Who’s right?

So… I stumbled onto these two quotes within a few seconds of one another…

“In order to write about life, first you must live it!”

– Ernest Hemingway (1899 – 1961), writer, journalist

But then:

“A writer doesn’t need to go out and live, but stay home and invent.”

– Ned Rorem, Pulitzer Prize-Winning American Composer

Which is it?

Come on. Time’s wasting, and I need to know.

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  • anonymous

    “We are the toys of absent things.” — Paul Valery

  • As someone who’s both composed music and written a novel, you can probably get away with pure invention when it comes to non-representational art like music (but to the extent that you can bring your personal experience into it, it’ll definitely be more authentic), but some degree of experience is necessary for any sort of coherent narrative (and, conversely, invention will make your stories seem like more than just a memoir written by a guy who likes the ocean).

  • Cheryl Russell

    Yes. :-)

    I don’t know. For me, and I think that’s where these quotes center–on what worked best for that particular person–life experiences help fuel the writing, but a lot of it comes from my imagination.

    What works for one writer may be a total dud for another.

    I’m partial to the “read, read, read” advice, and variants thereof, I’ve heard over the years–probably because I can now justify buying many books. They’re all educational in one way or another. :-)

  • tyler

    If the world is rolling at your feet, then what are you standing on?

    And, I still believe Kafka really became a giant cockroach.

  • Rick,

    Let me finish writing *this* fantasy novel and I’ll cook up a reply.

    In the meantime, allow me to complicate matters. This quote just in from my friend Michael Demkowicz:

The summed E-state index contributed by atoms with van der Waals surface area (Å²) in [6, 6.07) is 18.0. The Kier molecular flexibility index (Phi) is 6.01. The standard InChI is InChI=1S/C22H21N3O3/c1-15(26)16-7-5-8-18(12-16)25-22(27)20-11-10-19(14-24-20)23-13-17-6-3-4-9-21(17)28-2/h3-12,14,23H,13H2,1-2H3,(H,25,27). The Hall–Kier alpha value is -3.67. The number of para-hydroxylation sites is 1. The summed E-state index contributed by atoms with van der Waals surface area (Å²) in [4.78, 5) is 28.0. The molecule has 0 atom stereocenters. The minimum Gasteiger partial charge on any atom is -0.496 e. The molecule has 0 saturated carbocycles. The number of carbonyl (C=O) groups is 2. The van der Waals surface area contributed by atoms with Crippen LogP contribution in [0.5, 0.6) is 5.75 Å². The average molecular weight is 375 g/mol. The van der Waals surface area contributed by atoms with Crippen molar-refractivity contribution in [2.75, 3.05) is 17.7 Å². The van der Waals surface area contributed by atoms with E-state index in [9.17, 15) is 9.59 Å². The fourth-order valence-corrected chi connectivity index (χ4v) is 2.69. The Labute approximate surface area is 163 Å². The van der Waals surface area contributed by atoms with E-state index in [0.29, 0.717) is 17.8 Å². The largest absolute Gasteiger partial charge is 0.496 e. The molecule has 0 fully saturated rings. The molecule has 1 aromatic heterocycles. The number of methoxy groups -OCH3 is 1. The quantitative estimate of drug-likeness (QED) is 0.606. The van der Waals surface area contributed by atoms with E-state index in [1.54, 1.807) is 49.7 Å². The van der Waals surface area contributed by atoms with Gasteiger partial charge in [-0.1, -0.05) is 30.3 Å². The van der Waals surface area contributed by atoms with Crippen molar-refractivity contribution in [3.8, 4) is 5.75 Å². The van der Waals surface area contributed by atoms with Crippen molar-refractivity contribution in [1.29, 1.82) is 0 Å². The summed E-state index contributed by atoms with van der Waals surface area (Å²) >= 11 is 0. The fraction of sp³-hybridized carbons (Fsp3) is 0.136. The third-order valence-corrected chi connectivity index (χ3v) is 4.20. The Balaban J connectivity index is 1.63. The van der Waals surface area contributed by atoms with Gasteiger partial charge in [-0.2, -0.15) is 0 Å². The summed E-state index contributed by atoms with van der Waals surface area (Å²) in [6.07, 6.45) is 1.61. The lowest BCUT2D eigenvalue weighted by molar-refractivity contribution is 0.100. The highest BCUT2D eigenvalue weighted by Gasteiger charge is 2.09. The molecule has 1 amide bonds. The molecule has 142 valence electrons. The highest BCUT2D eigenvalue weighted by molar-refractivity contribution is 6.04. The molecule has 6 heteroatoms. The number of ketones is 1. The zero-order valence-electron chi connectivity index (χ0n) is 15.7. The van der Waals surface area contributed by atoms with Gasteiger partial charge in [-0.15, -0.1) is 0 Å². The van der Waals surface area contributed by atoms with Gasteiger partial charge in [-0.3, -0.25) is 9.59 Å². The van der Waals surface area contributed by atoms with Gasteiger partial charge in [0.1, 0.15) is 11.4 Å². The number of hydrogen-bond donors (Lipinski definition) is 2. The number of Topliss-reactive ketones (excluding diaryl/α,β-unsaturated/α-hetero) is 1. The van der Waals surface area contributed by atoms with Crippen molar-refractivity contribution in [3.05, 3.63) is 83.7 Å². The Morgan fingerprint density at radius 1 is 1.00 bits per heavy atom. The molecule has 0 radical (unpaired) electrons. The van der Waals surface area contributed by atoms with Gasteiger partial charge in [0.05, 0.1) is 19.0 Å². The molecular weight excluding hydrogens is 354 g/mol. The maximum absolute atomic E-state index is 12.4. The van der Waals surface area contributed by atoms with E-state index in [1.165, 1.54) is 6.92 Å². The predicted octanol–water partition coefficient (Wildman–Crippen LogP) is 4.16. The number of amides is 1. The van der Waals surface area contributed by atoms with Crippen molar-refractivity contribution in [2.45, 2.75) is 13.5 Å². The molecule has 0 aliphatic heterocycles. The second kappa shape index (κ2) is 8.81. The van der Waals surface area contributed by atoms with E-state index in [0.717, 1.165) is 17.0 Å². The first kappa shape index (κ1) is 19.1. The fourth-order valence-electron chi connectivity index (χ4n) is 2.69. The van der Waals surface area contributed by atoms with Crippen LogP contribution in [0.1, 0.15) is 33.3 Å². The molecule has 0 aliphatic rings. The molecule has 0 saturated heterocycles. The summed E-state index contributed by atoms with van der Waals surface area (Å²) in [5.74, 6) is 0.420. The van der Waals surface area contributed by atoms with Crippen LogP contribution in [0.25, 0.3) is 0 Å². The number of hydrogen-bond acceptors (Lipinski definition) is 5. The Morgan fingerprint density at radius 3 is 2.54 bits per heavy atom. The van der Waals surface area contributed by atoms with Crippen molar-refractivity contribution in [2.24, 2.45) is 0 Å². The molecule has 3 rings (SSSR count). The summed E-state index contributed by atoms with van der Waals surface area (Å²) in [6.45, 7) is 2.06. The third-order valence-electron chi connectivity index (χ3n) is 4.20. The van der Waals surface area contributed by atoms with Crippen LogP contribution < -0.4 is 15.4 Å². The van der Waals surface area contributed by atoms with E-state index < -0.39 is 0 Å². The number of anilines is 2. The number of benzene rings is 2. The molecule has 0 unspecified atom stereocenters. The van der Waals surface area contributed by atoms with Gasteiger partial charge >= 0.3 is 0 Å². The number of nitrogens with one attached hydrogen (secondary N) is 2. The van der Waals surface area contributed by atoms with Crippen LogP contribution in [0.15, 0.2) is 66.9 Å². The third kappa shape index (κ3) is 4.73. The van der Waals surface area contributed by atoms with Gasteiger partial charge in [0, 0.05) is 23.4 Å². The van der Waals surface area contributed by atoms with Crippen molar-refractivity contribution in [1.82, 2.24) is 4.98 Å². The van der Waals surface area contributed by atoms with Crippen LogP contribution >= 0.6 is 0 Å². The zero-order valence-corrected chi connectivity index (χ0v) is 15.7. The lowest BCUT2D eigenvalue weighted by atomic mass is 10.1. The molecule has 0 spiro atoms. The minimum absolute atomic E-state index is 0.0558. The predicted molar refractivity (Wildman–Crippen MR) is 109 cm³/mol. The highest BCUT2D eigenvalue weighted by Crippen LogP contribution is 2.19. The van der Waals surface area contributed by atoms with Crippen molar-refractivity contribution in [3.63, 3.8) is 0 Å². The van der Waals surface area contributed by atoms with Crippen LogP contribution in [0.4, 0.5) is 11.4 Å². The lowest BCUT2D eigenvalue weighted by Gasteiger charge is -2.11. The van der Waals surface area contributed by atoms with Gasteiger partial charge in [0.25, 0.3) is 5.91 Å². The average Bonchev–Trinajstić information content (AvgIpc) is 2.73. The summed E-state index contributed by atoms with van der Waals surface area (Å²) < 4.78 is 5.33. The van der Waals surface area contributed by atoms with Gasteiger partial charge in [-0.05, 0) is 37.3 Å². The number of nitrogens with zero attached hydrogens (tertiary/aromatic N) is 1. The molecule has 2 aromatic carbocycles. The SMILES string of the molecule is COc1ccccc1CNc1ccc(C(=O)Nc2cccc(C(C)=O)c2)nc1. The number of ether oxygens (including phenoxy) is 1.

“You do not need to leave your room. Remain sitting at your table and listen. Do not even listen, simply wait. Do not even wait, be still and solitary. The world will freely offer itself to you and be unmasked, it has no choice, it will roll in ecstasy at your feet.”
    – Franz Kafka

  • Ned wins, or else my 13-year-old’s ability to write would be nil. Since I think she has a definite knack for writing, Ned can’t be all wrong.

  • tyler

    Hemingway was biased because he had “lived” so much. Writers like Emily Dickinson and Proust wrote some of the most famous literature in the world, and they were both basically shut-ins. I’d say you need some life experience to have as a starting point, although any fiction writer is obviously going to make stuff up.

    A more interesting question is what kinds of experiences inform fantasy authors (like, well, you), since they really can’t write about things that have happened to them.

  • I side with Hemingway on this one. Writers should live life, then turn it into a fantastical reality that doesn’t really exist. What else is a writer to do when he realizes that real life is painful and monotonous? Hemingway lived life and then committed suicide, for heaven’s sake. So what am I saying? Live life, turn it into a fantastical nether world that resembles life, and please don’t commit suicide anywhere along the way.

  • Rick Ro.

    As someone who is in the process of writing a sci-fi novel, I’m with Ned Rorem on this one. If you want to write “just about life,” maybe Hemingway’s right, but if you want to tell a STORY, then you need to stay home and invent it.

    Having said that, the poet in me (I’ve written tons of poems, also) agrees with Hemingway. I think most poems are glimpses into life and one needs to “live life” to write those.

    How’s that for a decisive answer?!

    Jeffrey, you’ve written three (soon to be four) fantasy books so far. What’s your take?

  • Gaith

    Seems to be they’re both right – and they’re talking about two very different things. Composing is a highly mathematical exercise, whereas narrative prose is nothing of the sort.